Identification. The name "Nambicuara" was given to this group of Brazilian Indians by neighboring Indian groups. It means "hole in the ear" ( nambi, "ear," and kuara , "hole"). Nambicuara subgroup self-names are based on local ecological features.
Location. Aboriginally, the Nambicuara occupied the northern parts of what is now the state of Mato Grosso, Brazil, in the region of the Rio Guaporé, primarily near the tributaries of the Juruena and Roosevelt rivers, between 11° and 14° N and 57° and 61° W. As of the early 1990s, the following groups are reported as occupying the Guaporé Valley from north to south: Mamainde, Negarote, Hahaintesu, Waiksu, Alakatesu, Alentesu, Wasusu, and Sararé.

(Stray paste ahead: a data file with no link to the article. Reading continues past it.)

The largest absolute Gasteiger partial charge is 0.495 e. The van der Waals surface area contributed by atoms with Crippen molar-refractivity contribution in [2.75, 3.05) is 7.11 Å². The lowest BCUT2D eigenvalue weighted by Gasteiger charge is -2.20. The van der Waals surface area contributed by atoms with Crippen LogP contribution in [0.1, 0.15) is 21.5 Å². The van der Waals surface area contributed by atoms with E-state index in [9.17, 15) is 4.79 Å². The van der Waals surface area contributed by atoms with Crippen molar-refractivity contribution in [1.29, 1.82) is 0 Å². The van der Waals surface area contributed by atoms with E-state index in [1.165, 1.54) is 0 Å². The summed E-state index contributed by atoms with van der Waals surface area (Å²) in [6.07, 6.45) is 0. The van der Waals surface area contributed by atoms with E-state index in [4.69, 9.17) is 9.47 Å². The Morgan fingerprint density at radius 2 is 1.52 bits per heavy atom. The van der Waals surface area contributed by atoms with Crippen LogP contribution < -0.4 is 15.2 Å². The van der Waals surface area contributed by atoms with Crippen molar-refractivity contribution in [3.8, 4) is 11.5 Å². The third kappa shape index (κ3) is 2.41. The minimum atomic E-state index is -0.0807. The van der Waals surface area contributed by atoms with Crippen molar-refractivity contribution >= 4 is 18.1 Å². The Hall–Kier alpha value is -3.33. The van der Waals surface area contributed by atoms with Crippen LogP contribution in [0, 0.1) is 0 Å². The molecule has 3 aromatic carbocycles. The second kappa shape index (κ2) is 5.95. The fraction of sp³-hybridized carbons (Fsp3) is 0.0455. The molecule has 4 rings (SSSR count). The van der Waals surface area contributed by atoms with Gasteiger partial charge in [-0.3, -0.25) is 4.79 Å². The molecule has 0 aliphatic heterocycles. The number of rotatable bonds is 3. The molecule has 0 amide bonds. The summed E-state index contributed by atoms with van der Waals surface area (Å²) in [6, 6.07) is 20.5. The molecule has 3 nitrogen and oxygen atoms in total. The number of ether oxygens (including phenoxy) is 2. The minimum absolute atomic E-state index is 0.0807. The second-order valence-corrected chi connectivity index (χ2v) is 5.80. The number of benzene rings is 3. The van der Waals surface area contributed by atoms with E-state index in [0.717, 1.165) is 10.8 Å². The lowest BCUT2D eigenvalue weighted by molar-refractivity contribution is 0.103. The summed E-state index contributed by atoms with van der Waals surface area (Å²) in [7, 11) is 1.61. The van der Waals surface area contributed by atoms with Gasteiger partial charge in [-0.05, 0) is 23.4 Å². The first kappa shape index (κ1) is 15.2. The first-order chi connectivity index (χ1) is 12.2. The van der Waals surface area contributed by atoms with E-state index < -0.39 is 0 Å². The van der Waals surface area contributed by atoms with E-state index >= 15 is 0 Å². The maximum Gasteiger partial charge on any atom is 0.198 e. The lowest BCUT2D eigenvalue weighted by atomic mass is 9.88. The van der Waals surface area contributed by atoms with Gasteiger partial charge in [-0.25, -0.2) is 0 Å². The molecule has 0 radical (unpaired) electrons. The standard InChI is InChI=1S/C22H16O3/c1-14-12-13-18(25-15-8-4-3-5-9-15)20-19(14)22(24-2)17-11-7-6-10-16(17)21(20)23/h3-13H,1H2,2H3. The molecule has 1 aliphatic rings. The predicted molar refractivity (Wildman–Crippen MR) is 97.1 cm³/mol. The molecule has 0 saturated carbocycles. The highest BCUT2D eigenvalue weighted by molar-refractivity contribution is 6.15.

Demography. An expedition led by General Cãndido Mariano da Silva Rondon in 1907 estimated the number of Nambicuara at 20,000. In 1912 only 1,000 to 1,500 were reported, and by 1985 the number had decreased further to 658.
Linguistic Affiliation. The Nambicuara speak an independent language with several local dialects.